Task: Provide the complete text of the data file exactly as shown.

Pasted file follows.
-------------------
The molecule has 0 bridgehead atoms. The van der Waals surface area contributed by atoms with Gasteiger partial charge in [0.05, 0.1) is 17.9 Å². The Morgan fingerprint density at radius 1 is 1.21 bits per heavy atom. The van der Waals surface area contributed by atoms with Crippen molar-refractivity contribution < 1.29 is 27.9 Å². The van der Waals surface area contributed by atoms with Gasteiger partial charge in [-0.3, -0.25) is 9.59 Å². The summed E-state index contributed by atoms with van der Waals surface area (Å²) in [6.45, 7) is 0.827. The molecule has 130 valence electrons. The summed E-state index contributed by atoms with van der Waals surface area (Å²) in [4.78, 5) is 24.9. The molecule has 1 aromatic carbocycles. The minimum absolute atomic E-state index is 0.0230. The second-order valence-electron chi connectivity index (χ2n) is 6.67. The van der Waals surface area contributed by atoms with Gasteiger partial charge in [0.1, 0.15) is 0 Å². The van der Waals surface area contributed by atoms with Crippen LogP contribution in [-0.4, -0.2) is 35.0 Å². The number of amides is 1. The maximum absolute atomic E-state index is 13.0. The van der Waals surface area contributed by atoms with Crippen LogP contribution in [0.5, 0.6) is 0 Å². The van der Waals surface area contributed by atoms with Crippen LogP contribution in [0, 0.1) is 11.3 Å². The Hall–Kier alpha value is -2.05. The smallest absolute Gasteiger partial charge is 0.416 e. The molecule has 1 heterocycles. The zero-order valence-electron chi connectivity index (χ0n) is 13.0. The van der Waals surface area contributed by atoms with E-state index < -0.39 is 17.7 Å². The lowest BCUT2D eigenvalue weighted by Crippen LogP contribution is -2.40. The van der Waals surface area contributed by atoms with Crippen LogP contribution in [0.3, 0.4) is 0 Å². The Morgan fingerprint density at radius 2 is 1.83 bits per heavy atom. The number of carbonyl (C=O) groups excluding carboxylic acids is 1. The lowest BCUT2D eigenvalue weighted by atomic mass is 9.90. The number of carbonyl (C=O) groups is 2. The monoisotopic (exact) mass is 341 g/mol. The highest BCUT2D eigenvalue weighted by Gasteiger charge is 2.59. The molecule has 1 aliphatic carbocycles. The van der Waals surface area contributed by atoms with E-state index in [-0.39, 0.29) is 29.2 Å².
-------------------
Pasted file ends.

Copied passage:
The molecule has 0 bridgehead atoms. The van der Waals surface area contributed by atoms with Gasteiger partial charge in [0.05, 0.1) is 17.9 Å². The Morgan fingerprint density at radius 1 is 1.21 bits per heavy atom. The van der Waals surface area contributed by atoms with Crippen molar-refractivity contribution < 1.29 is 27.9 Å². The van der Waals surface area contributed by atoms with Gasteiger partial charge in [-0.3, -0.25) is 9.59 Å². The summed E-state index contributed by atoms with van der Waals surface area (Å²) in [6.45, 7) is 0.827. The molecule has 130 valence electrons. The summed E-state index contributed by atoms with van der Waals surface area (Å²) in [4.78, 5) is 24.9. The molecule has 1 aromatic carbocycles. The minimum absolute atomic E-state index is 0.0230. The second-order valence-electron chi connectivity index (χ2n) is 6.67. The van der Waals surface area contributed by atoms with Gasteiger partial charge in [0.1, 0.15) is 0 Å². The van der Waals surface area contributed by atoms with Crippen LogP contribution in [-0.4, -0.2) is 35.0 Å². The number of amides is 1. The maximum absolute atomic E-state index is 13.0. The van der Waals surface area contributed by atoms with Crippen LogP contribution in [0.5, 0.6) is 0 Å². The van der Waals surface area contributed by atoms with Crippen LogP contribution in [0, 0.1) is 11.3 Å². The Hall–Kier alpha value is -2.05. The smallest absolute Gasteiger partial charge is 0.416 e. The molecule has 1 heterocycles. The zero-order valence-electron chi connectivity index (χ0n) is 13.0. The van der Waals surface area contributed by atoms with E-state index < -0.39 is 17.7 Å². The lowest BCUT2D eigenvalue weighted by Crippen LogP contribution is -2.40. The van der Waals surface area contributed by atoms with Crippen LogP contribution in [0.3, 0.4) is 0 Å². The Morgan fingerprint density at radius 2 is 1.83 bits per heavy atom. The number of carbonyl (C=O) groups excluding carboxylic acids is 1. The lowest BCUT2D eigenvalue weighted by atomic mass is 9.90. The number of carbonyl (C=O) groups is 2. The monoisotopic (exact) mass is 341 g/mol. The highest BCUT2D eigenvalue weighted by Gasteiger charge is 2.59. The molecule has 1 aliphatic carbocycles. The van der Waals surface area contributed by atoms with E-state index in [-0.39, 0.29) is 29.2 Å².